Houston County Gator Goes 12-8

The first big lizard of the 2023 season comes from middle Georgia.

Daryl Gay | August 23, 2023

Tommy Sorrow, Tony Wrye, Joey Wrye and Taylor Sorrow with a Houston County gator that measured 12-feet, 8-inches.

The alligator hunting team of Tony Wrye, his brother Joey and hunting buddy Tommy Sorrow have been at it since 2005. Opening night (Aug. 18) of the 2023 season almost slipped by them—but not quite. Good thing. Except maybe for a 12-foot, 8-inch monster that gave the trio all it wanted before finally being hauled into the boat on a private lake in Houston County.

A heads-up phone call from Sorrow to Joey Wrye—who hadn’t realized that the season opener had arrived—set things in motion, and the hunt for the group’s 10th gator was on. When they first stared alligator hunting, they originally started with a bow and buoy, then moved up to a crossbow, and now they use a pole and snare.

This night opened with the brothers in a canoe. Tag-holder Tony Wrye relates how it began.

“We put the canoe in the water just before dark and saw a gator, but it was still too light to get him to stay up. We didn’t think he was big enough to hang around, so we moved down the creek channel. About 9 p.m., it was finally dark and we spotted a set of eyes and knew it was a potential big gator. I keep the headlamp light shining directly into the gator’s eyes and had a homemade snare attached to a 12-ft. bamboo pole with a rope and buoy attached. Joey paddled me in the canoe close enough to ease the snare around his head. The gator started to sink, so I had to set the snare—without flipping the canoe. As I set it, he thrashed away and I threw the bamboo pole, rope and buoy in the water before he tipped the canoe. He came back up about 20 feet from us, and we could see he was a keeper.”

Part one was done, but two men in a canoe was not going to provide enough muscle to reach a fitting finish.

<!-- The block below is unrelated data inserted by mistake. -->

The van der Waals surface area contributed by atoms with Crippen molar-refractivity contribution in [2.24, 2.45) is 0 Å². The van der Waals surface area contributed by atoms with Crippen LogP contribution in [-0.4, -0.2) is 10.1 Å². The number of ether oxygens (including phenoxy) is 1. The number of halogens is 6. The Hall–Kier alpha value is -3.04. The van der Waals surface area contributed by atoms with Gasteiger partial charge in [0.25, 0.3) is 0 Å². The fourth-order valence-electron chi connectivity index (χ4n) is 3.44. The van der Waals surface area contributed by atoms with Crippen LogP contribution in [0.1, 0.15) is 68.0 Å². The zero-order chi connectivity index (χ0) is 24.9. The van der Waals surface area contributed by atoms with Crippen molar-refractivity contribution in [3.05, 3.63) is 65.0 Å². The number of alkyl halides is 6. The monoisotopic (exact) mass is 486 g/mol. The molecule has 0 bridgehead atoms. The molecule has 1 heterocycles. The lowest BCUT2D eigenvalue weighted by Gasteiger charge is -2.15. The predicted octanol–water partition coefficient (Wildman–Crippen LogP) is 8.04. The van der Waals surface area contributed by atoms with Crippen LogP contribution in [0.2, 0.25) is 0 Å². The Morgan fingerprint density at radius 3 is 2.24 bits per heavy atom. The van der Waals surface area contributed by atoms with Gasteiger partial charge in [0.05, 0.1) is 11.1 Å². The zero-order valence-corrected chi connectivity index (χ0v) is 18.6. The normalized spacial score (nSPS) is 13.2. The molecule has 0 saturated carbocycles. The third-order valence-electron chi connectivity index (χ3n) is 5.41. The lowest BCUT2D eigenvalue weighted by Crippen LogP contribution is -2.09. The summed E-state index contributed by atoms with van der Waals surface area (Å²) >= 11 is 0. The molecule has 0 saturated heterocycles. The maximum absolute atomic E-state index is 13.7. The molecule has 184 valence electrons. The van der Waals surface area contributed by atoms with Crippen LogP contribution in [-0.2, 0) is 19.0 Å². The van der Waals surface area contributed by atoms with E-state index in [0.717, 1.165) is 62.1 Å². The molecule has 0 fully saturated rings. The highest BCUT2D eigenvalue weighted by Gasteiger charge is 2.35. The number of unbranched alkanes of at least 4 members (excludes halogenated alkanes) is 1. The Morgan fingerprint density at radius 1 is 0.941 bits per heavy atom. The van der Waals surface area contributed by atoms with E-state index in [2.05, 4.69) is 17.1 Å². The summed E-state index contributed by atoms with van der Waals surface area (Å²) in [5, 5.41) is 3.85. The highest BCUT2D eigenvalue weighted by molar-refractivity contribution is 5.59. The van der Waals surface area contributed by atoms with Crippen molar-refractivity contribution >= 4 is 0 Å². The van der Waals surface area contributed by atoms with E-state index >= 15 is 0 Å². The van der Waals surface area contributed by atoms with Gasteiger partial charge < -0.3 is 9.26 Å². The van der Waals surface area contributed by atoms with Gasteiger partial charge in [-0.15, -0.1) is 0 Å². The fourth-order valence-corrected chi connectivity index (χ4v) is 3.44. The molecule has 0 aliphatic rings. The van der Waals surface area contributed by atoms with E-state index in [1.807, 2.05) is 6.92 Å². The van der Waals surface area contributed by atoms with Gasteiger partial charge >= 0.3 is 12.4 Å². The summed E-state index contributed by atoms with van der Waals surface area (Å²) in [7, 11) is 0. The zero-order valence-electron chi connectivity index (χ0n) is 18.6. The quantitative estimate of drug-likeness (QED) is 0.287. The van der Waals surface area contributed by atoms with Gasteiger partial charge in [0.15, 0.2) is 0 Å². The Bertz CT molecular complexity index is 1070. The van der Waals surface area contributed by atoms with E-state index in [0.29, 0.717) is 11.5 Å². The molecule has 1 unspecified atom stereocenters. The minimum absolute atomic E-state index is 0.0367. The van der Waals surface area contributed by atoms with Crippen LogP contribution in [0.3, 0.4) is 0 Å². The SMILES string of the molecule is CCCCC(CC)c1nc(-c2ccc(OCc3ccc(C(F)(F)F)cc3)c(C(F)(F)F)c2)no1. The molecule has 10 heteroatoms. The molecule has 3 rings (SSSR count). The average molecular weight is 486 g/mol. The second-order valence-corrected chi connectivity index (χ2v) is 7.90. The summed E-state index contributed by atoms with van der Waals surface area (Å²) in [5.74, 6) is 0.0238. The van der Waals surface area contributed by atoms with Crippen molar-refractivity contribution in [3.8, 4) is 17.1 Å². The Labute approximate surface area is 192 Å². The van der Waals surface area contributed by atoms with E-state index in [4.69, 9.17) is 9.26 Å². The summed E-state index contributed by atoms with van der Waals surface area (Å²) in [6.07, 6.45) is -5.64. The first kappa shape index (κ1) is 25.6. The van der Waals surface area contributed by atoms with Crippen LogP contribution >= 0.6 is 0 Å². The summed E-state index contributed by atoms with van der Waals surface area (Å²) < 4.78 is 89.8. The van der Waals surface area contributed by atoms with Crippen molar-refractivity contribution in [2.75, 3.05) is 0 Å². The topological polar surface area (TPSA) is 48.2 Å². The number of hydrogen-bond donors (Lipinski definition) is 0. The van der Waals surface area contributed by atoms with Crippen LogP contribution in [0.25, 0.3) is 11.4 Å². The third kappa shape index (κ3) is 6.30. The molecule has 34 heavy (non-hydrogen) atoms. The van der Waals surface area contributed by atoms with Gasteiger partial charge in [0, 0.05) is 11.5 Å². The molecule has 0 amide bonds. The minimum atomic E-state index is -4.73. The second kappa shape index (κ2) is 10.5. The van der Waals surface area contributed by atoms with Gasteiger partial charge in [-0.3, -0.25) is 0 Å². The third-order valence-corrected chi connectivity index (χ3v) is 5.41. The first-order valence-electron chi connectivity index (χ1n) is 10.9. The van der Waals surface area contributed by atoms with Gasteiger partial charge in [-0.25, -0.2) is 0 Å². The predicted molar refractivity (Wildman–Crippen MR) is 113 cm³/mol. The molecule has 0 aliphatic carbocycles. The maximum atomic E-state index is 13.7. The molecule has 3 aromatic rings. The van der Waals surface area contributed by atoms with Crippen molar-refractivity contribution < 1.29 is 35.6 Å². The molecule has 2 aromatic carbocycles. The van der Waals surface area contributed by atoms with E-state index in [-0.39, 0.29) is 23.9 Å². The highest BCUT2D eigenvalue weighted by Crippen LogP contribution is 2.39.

“Joey called our partner Tommy to bring the river boat so we could fight the gator from it. Tommy’s son Taylor was with him. We snared the gator at approximately 9:30, then stayed out watching the buoy and keeping tabs on him until they arrived. As far as we could see, the gator sat under water for an hour before resurfacing. He swam about 50 feet, then submerged again.”

When the Sorrows arrived and all four hunters got into the boat, the real work began. The team quickly discovered that this was a keeper for sure.

Tony continues, “Easing over to it, I grabbed the rope to pull up the gator. I have pulled on a lot of them, but this one wasn’t budging. Due to some back problems, I gave the rope over to Taylor.  After about five minutes, we realized the gator was under structure of some type, making it difficult to get him up. We pulled and maneuvered around, but it was impossible to pull him back out the way he went in. We attempted to put another hook in him to ensure he didn’t get away, and he resurfaced, but only for a few seconds. When he dove back under the water, I thought he was gone. We continued to try and get another treble hook into him, but structure, lily pads and murky water made it almost impossible to locate him. Finally, he bit the push pole, so we knew he was still on the line!”

The hunters believe that Joey Wrye hooked the thick-skinned reptile several times, but the hook repeatedly pulled out. Switching to a new hook and poking and prodding for another hour and a half, they stuck him again.

“Joey pulled him to the surface about 5 feet from the boat but it came off the hook again. About 30 minutes later, Taylor hooked it and was pulling, and Joey was pulling, and we realized they were pulling against each other! Joey eased off and Taylor got the gator to where his head was just under the water and Tommy hit it with the bang stick. The thing was finally dead, but it took us all to either pull or be a counter weight to get him into the boat.”

Team effort—and a lot of experience.

“We have killed 10 alligators hunting together, most of them over 11 feet,” said Tony. “This is the second 12-footer I’ve had a part of harvesting—but this one was the most difficult to get to the surface.”

If you have gator photos and stories to tell, send them to [email protected].

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